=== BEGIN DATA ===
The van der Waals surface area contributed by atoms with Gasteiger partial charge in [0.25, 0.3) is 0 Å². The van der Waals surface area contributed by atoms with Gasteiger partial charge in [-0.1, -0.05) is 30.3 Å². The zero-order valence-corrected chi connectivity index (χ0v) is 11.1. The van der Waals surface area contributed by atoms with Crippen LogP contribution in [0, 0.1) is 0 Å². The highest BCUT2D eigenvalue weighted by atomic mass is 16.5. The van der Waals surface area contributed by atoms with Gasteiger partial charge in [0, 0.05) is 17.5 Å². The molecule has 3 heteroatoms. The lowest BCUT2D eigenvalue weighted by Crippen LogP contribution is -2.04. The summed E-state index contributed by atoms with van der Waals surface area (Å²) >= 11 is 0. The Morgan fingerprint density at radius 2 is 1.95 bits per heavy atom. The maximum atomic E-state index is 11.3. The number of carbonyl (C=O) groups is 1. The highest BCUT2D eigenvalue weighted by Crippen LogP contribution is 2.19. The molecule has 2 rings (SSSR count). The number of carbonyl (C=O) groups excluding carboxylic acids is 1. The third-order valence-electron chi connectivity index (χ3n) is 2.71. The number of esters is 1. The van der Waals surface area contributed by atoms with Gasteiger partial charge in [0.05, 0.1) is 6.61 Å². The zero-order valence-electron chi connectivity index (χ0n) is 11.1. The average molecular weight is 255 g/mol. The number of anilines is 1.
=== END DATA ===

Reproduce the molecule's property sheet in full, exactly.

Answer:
The van der Waals surface area contributed by atoms with Gasteiger partial charge in [0.25, 0.3) is 0 Å². The van der Waals surface area contributed by atoms with Gasteiger partial charge in [-0.1, -0.05) is 30.3 Å². The zero-order valence-corrected chi connectivity index (χ0v) is 11.1. The van der Waals surface area contributed by atoms with Crippen LogP contribution in [0, 0.1) is 0 Å². The highest BCUT2D eigenvalue weighted by atomic mass is 16.5. The van der Waals surface area contributed by atoms with Gasteiger partial charge in [0, 0.05) is 17.5 Å². The molecule has 3 heteroatoms. The lowest BCUT2D eigenvalue weighted by Crippen LogP contribution is -2.04. The summed E-state index contributed by atoms with van der Waals surface area (Å²) >= 11 is 0. The Morgan fingerprint density at radius 2 is 1.95 bits per heavy atom. The maximum atomic E-state index is 11.3. The number of carbonyl (C=O) groups is 1. The highest BCUT2D eigenvalue weighted by Crippen LogP contribution is 2.19. The molecule has 2 rings (SSSR count). The number of carbonyl (C=O) groups excluding carboxylic acids is 1. The third-order valence-electron chi connectivity index (χ3n) is 2.71. The number of esters is 1. The van der Waals surface area contributed by atoms with Gasteiger partial charge in [0.05, 0.1) is 6.61 Å². The zero-order valence-electron chi connectivity index (χ0n) is 11.1. The average molecular weight is 255 g/mol. The number of anilines is 1.